Science Standards Move Forward

The Board of Education in Ohio is preparing to approve new state standards for public school science classes. Proposed standards were approved by the Standards Committee on October 14, 2002 and forwarded to the full board for consideration and adoption before the end of the year. The topic of evolution has been by far the most contentious element in the science standards throughout their development. Most Ohio scientists and teachers who have been following events consider the new standards a great improvement over previous treatments, especially regarding evolution. For example, the word "evolution" will now appear in the standards and the topic will presumably be included in assessment tests to be based on these guidelines.

At the October meeting of the Board of Education some wording changes were introduced into the draft standards which NCSE and our Ohio members would like to see removed. For example, the board substituted a definition of science for the extant one listed in the tenth grade "Scientific Ways of Knowing" strand which reads: "Science is a systematic method of continuing investigation, based on observation, hypothesis testing, measurement, experimentation, and theory building, which leads to more adequate explanations of natural phenomena." The extant definition limited scientific explanation to "natural explanations for natural phenomena", which would exclude religious explanations such as creation science and intelligent design.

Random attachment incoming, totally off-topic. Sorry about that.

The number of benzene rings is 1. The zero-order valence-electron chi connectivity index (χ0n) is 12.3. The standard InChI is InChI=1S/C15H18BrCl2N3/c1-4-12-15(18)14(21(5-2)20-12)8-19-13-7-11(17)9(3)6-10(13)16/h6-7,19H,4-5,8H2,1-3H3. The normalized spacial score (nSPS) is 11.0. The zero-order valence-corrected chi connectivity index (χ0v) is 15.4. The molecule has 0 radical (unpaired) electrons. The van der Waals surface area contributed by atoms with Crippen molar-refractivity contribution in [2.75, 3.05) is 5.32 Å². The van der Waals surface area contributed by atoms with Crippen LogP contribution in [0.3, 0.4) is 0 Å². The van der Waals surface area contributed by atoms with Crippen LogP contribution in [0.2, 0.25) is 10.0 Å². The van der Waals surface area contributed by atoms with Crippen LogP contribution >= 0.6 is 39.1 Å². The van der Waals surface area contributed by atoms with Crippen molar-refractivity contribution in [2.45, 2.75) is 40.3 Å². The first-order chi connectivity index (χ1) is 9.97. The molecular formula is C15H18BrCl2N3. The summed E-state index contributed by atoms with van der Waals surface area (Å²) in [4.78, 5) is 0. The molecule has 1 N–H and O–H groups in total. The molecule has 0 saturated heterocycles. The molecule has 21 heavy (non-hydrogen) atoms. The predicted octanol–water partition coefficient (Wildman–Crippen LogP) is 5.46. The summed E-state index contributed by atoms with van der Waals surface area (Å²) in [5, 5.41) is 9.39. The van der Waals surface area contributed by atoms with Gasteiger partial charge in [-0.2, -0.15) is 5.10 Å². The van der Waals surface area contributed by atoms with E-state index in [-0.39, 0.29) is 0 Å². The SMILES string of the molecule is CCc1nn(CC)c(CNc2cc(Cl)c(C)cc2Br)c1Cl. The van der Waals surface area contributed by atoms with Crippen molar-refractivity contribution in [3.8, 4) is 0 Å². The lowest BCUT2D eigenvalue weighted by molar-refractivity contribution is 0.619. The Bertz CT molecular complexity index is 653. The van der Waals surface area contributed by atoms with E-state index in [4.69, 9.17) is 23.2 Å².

Another change was to "Life Sciences grade 10", wherein a sentence was added: "Describe how scientists continue to investigate and critically analyze aspects of evolutionary theory." Of course, all scientific theories are under continuing investigation and analysis; it is the singling out of evolution for special treatment that is objectionable. Some Ohioans are afraid that this wording could encourage the teaching of intelligent design or creation science, the content of which consists largely of "evidence against evolution".

The Board of Education can still make any changes it sees fit before final standards adoption.
We can't afford to lose any time when it comes to the future of science education.

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